By Kendal Groner
On April 9, a few students reported mold on muffins they were served during breakfast at Unicoi County Middle School. The muffins were not actually baked at the school, but were instead pre-packaged and supplied by the food vendor Sky Blue with an expiration date of December 28, 2018.
“We would never intentionally serve a kid something like that, but I think you have a reasonable expectation if you go to the store as a consumer and you buy a box of anything and the expiration date is eight months from now, you assume the product is going to be okay,” said John English, director of Unicoi County Schools.
The system’s food service also recently drew criticism for what was reported to be a molded biscuit served at Unicoi County High School.
The Friday before the incident, Unicoi County Middle School received a visit from the Tennessee Department of Health, which inspects each school twice a year. Unicoi County Middle School was awarded a health score of 98, losing two points due to the location where a spray nozzle on the hose of the dishwasher was stored.
“We feel like that speaks to the quality of our food service, not these isolated incidents,” said English. “I don’t think it was negligence at all on the food workers part.”
English added that to his knowledge only a very small number of muffins were affected, and the schools are still finding ways to combat potential issues with food distributors, such as carefully inspecting each food item.
“We had 453 kids we fed that morning,” said Maggie Fair, food service supervisor for Unicoi County Schools. “The only ones we got back were from seventh grade, so evidently it was just one case.”
As two cafeteria workers served the students, Fair said the mold could have easily gone undetected, not only due to the large volume of students being served, but also because the muffins were chocolate chip muffins that possibly didn’t show the discoloration very distinctly.
According to Fair, 75 percent of the food served at Unicoi County schools comes from a vendor or distributor and 25 percent is cooked in-house.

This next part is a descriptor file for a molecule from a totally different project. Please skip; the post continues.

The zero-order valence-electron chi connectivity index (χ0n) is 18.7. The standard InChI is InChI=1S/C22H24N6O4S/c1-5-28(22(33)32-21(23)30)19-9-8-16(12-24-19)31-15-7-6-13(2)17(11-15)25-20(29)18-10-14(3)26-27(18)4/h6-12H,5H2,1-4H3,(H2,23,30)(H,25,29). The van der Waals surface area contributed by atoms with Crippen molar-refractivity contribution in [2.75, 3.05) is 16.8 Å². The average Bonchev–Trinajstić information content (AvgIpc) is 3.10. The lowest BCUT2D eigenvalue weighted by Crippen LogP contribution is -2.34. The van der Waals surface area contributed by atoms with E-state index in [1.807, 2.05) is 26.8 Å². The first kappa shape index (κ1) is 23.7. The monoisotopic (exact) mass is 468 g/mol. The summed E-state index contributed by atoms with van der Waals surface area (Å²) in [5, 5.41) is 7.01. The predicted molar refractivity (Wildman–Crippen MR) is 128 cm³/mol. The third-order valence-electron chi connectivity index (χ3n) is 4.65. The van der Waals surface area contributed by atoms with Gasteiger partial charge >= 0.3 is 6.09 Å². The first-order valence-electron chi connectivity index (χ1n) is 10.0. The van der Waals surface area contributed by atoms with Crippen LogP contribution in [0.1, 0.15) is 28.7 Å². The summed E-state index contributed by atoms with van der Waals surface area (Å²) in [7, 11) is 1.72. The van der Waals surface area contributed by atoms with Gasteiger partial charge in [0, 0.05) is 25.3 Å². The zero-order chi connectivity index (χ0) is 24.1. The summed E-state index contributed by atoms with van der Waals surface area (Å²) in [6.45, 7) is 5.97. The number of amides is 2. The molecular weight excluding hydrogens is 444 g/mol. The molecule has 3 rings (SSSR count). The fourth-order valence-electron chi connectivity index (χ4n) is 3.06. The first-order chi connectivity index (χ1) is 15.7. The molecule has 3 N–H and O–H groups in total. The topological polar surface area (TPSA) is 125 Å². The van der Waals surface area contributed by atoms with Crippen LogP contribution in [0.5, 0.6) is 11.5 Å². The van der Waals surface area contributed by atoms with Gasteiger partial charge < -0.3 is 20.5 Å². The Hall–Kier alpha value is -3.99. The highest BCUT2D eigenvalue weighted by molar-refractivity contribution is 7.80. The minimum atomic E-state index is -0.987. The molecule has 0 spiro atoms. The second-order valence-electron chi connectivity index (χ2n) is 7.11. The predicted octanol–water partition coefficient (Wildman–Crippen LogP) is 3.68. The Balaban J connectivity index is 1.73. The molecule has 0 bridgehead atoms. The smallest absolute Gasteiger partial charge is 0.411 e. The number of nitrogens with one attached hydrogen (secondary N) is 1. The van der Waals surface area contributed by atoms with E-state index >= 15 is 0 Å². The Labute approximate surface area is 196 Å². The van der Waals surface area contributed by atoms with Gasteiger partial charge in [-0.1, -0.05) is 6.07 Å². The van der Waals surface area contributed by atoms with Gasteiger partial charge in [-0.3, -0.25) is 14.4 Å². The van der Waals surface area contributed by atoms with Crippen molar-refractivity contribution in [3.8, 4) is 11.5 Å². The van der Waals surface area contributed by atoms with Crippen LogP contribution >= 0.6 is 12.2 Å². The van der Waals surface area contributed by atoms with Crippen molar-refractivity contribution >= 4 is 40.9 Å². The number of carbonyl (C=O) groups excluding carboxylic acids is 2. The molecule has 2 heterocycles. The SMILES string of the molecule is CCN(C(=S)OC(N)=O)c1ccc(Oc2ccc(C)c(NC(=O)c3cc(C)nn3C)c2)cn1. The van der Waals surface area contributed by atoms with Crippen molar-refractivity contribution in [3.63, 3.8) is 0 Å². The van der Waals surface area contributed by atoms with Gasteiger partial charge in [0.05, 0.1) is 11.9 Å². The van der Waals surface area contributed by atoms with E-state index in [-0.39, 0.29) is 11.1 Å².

“We probably have one or two menu items a week that we make like tacos, spaghetti or chicken casserole … so there’s really not a lot,” Fair said. “Most of it is just we heat and serve. We work really hard and we put out close to 1,000 meals a day at the middle school between breakfast and lunch.”
Since the incident occurred, Fair has met with all cafeteria managers to reiterate the importance of trying to thoroughly inspect any food supplied by vendors in the future. She said from now on workers are now snapshotting and filing expiration dates of all pre-packaged food items.
“As difficult as it may be, we’re looking at trying to make sure we have some kind of look at all pre-packaged items we serve,” said English.
The Sky Blue company has reportedly apologized and reimbursed the school system for the muffins because the package indicated they were well within the expiration date.
“We’re getting financial credit back for the product, but the damage has still been done,” said Fair.
Sky Blue is one of several distributors used by the Unicoi County School System, which is in a buying group with 14 other counties in East Tennessee, all of which supply their school cafeterias with food from the same vendors.
“It’s not just our system,” Fair said. “We have to go by bids and they have to meet special specifications. We also have to meet guidelines, for instance, all of our grains have to be 50 percent whole grain.”
Based on state and federal regulations, the schools are required to meet specific standards for the amount of fruit, vegetables, legumes, grains, starches, milk and meat served for each student. For example, for grades sixth through eighth, students must be served at least five cups of fruit during breakfast throughout the week and almost four cups of vegetables during lunch throughout the week.
Aside from the recent 98 health score rating for the middle school, Unicoi County High School received a 99 health score in February, Temple Hill Elementary School received a 100 in March, Rock Creek Elementary School received a 100 in March, Love Chapel Elementary School received a 100 last September and Unicoi Elementary School received a 100 last August.
“I would put my kitchens up against any restaurant in the Tri-Cities,” said Fair.